But my story is different. After high school, I plan to enroll in flight school. 

I know what you’re thinking because I’ve heard it so many times before.  “Keep your options open.” 

That’s why watching my peers go on college visits, attend presentations from college representatives, and have all of the resources they could possibly need at their fingertips can be exhausting.  My path is essentially do-it-yourself, and it feels as if I’m the only one who believes it can be done.

When I say to friends and adults that I’m not planning to go to college, they flinch, before instructing me with unsolicited suggestions about keeping my options open.”

It is totally understandable in a district like NA to have college-focused post-secondary discussions with the student body.  But in a district that prides itself on being inclusive, it seems fairly hypocritical to leave its nonconforming students behind.

However, it is not only the teachers and administrators of this school that seem to exclude non-college aspirations as a viable option. The parents of this district contribute just as much to this stressful college-only culture. 

I remember my dad used to boast to me about how he was the first one on his side of the family to attend college. My grandparents were so proud of producing a college graduate from their backgrounds of steel working and homemaking. My mother graduated from Carnegie Mellon, and then returned to college for her Doctorate of Psychology when I was in elementary school.  She graduated at the end of my 7th grade year. And while I am extremely proud of her accomplishments, I constantly feel as if I won’t live up to my parents’ expectations. 

I love the fact that my mom is one of my most loyal supporters, that she encourages me to follow my dreams and attend flight school.  But she also subconsciously contributes to the anxieties and doubts I have surrounding my career path. I can confidently say that she doesn’t mean to, nor do most parents mean to exert such an influence, but I am nevertheless constantly reminded of the shadows I live in.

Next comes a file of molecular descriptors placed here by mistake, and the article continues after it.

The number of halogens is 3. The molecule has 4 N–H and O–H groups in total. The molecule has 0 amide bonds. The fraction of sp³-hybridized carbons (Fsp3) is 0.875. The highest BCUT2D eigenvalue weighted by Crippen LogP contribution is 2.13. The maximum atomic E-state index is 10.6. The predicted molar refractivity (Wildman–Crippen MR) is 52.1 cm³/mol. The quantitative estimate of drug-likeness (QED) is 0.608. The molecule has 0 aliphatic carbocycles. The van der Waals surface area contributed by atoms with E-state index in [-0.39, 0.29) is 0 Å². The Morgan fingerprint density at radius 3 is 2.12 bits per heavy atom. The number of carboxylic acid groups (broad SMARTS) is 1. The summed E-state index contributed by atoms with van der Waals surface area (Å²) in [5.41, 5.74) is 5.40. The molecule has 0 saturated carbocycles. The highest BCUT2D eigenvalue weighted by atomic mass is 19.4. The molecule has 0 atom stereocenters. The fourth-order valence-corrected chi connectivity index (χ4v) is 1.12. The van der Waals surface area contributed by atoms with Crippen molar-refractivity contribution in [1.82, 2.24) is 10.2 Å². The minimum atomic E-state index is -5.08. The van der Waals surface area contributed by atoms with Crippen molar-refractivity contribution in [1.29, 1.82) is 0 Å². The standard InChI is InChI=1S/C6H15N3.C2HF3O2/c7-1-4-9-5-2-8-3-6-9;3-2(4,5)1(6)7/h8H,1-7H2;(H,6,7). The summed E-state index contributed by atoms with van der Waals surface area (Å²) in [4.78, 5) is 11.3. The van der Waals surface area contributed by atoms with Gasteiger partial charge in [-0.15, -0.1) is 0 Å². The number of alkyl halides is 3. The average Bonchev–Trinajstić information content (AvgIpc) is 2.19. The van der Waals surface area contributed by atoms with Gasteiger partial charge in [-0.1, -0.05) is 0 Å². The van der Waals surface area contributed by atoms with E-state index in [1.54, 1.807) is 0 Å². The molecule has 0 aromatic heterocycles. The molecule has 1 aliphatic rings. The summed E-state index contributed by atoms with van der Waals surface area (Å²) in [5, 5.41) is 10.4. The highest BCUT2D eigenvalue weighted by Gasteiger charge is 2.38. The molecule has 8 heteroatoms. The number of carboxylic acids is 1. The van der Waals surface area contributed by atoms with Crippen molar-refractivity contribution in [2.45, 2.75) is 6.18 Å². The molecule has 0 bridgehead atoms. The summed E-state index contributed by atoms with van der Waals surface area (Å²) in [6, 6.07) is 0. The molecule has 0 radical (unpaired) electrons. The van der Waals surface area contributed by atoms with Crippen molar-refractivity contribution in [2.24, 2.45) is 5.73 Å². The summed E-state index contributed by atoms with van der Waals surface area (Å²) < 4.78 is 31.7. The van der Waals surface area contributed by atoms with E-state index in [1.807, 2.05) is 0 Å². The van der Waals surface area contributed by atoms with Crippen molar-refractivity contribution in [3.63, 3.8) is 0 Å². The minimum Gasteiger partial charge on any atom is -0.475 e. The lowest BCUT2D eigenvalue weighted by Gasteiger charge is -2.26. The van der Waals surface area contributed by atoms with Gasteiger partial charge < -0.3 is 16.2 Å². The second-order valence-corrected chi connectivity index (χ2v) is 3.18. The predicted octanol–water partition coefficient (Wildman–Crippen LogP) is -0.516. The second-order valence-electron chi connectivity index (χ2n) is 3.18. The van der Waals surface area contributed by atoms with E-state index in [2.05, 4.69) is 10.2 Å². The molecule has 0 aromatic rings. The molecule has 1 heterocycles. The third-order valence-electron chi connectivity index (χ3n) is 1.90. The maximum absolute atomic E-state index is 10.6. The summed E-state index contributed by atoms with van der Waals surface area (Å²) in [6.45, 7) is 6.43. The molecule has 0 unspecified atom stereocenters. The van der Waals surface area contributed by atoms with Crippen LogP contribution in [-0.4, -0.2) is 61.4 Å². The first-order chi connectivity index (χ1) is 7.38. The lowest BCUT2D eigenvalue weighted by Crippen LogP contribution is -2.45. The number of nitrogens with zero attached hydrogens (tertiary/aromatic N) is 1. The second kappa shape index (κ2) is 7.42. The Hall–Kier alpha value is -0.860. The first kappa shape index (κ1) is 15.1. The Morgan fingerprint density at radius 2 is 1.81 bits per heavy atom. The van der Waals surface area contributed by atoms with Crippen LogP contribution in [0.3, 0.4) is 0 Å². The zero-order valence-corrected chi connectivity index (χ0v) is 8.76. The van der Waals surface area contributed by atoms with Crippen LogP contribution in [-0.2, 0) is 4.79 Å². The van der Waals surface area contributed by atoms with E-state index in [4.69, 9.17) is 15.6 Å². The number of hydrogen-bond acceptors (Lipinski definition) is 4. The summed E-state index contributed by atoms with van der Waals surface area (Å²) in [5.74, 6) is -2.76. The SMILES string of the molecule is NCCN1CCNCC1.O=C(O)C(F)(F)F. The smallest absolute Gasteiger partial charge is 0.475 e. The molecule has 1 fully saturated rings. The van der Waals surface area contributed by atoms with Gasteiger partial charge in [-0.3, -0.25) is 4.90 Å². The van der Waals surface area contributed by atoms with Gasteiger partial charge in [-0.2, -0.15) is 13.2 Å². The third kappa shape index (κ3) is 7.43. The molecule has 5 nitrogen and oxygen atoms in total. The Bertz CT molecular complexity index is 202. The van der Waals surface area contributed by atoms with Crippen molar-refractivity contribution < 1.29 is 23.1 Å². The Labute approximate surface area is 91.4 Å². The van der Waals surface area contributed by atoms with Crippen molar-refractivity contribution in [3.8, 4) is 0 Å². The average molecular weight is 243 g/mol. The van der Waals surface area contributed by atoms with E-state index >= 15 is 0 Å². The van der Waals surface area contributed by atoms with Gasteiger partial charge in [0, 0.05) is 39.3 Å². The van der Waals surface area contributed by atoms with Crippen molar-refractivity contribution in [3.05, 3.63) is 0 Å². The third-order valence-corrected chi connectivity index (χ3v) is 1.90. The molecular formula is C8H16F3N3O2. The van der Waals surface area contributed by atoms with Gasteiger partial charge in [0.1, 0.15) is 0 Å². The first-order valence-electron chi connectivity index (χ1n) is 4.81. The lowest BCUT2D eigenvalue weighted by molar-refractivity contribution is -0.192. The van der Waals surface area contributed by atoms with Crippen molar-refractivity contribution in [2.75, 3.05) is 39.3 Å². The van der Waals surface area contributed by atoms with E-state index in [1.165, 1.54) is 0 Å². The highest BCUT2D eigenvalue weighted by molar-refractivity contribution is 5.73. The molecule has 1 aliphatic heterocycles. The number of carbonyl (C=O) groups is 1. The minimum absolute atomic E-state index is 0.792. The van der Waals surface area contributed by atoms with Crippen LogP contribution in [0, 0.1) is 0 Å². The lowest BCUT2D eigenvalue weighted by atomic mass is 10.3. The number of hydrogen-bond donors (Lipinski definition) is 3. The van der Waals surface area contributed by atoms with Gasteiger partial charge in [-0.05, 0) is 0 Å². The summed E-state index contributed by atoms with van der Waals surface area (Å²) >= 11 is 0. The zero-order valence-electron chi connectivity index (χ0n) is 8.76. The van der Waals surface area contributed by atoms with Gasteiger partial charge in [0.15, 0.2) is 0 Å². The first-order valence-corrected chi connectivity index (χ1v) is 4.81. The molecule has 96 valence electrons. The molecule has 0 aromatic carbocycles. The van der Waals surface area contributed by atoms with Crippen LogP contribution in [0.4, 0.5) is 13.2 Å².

It feels fairly safe to say that parents operate out of experience. They try to parent to the standards they remember their parents adhering to when they were our age. They put rules in place for us based on the mistakes they made and later regretted. And in most cases, our parents went to college and they have become at least moderately successful, so to them the college path is the only one they expect.

In the time since I began writing this article until now, I have had three separate conversations with people who are concerned that I’m not planning on college after next year. A friend, my mom, and a teacher all expressed their opinions on my future. I can’t determine whether all of their concerns were born out of care. Perhaps they were just projecting their own life goals onto mine. It started to feel as if they see my future plans as a blank slate to be wiped clean and replaced with their own, because they do not see success in the path less traveled. 

The college-intensive climate in which we have existed for so long has narrowed our sights. Some of us have been over-prepared for a future that we may not want. 

It’s time that this school accepts that our future will be paved, not only by our scientists, engineers, and doctors, but by all of the students who leave this building with hope for themselves and for a brighter future.